Le’Nise Brothers:          Yeah. Can you talk a little bit about the impact, the work that you have done that you’ve seen on others because you also now have your Sunday Sip events where you bring those with endometriosis together to connect and to learn. Can you talk a little bit about the impact on other people and also on you?

Natalie Meagan-Blake:  Well, for me, it’s created a safe space for myself and that connection with people in person connection other than just in the groups and social media. And sometimes you need a hug and getting that hug, just that hug, no words need to be said, just that hug. You can just feel that understanding between two people. And so I am getting goosebumps even talking about it. It is just an amazing feeling and I felt that I just wanted people to meet other people in person, and at least if they network with one person, they then can find a support system, someone that they can go and speak to meet up for coffee, or if they’re having a bad day, they can have that conversation with someone just from the event. And also to help encourage people to advocate for themselves when you are going to these appointments, helping people have that voice, encouraging people to have that voice or when they’re going go into these appointments and being shut down to know that you can get a second opinion to provide information and advice whether they take it or not.

                                    And people can relate to in-person stories as well, and it helps them not to feel so alone through what they’re going through. So me creating Sunday Sip, which it wasn’t called Sunday Sip before, I had a couple of events before and then rebranded, I just felt like, yeah, this is needed. Some people have gone on to do amazing things from it, and it’s just been helping them just to do lives, just come to the event and speak. Some people they spoke for the first time and they were like, oh my gosh, that has helped me to exhale so much. I just feel like I just release and now I feel like I can speak, I can go into these appointments and I feel a little bit more confident with what I’m going through and how to manage what I’m going through and how to speak to a doctor instead of just being silent in those six minute appointments. So to hear that and to have that feedback and just to see the smile and everyone interacting, it’s just like, I’m like, yeah, this is a good thing and I just need to keep it going.

Le’Nise Brothers:          You talked a lot about advocacy, so helping others advocate for themselves and also self-advocacy. Can we just rewind a little bit and talk about your diagnosis, and I should unfortunately say diagnoses because you have several conditions, you have fibroids, you have endometriosis, you have PCOS and you have adenomyosis. So can you talk us through the diagnosis journey for each of those conditions?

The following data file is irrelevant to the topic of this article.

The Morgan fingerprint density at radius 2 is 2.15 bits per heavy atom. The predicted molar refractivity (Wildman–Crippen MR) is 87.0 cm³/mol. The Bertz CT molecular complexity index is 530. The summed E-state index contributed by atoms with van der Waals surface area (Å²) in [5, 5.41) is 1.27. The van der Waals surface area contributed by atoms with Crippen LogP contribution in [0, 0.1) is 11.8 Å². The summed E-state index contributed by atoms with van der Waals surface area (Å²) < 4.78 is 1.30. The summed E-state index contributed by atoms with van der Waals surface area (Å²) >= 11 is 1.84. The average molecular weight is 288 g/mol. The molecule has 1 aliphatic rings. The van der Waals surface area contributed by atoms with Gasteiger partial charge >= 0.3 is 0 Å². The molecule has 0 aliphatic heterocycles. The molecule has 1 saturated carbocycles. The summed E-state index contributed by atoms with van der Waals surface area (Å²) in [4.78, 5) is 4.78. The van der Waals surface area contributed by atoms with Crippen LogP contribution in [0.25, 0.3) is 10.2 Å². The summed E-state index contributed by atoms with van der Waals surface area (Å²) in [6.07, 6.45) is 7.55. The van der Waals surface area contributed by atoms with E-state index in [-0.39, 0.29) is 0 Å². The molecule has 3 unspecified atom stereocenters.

Natalie Meagan-Blake:  So as I said, it was college and I was struggling a lot and I just knew that there was something wrong. So I went to my GP and I was like, look, my periods are really heavy. At that stage I was bleeding for two weeks and I was doing a sports course, so obviously doing sports and believed in so heavy and the pain was struggling with my studies. I’ve tried so many different medications. So my GP was like, I need to refer you to the gynecologist. So I was just like, thank you. And at that point I changed doctors as well because I felt like my doctor before wasn’t listening to me, so I asked to see someone else. And this doctor, she was absolutely amazing and she was like, you are too young to be going through this and you’re struggling with your studies, we need to help and support you and see what’s actually going on with you. So I was like, thank you so much.

 So I was referred and I had scans done. I had a lap[aroscopy] then, and this was then going into my early twenties, and then I was diagnosed with PCOS. And then from that I was just told by the gynecologist, oh, you are young, you’re going to struggle to get pregnant. You need to get pregnant as soon as possible because as soon as you start hitting your late twenties, early thirties, it probably will be impossible for you to get pregnant. And I was like, what is going on? No, this is not happening. And I was like, I can’t. I’m sure I’d just booked a girl’s holiday around that time as well. So I was like, that’s not happening. I’m single. You’re just making me want to go out there and just go and get pregnant.

                                    I was like, no. And they were just like keep taking your painkillers and that was it. And then I was just left. So I was just given painkillers for ages and I was on the Celeste pill as well. Then I came off the pill because I just felt like it wasn’t helping me. And then they tried me on different pills and then my body was just all over the place. I started coming out with loads of spots and all of that, and then I was just like, no, this is not working for me neither. My period was the same and I kind of just left it. I actually did. Then I didn’t know any better and I left it, and it wasn’t until I met my partner and then we was just like, well, if we fall pregnant, we fall pregnant. So this was going now into my early thirties, so it’s been like 10 years, but it’s been 10 years of me going back and forth and being put on this medication. Let’s try this for six months. Oh, if that doesn’t work, then try this. Then it was like, no, then try these pills. Oh, if this pill doesn’t work, then try that. So all that time I was doing it. I was just going through the motions of taking all these different types of medications and then saying as well, there’s something going on.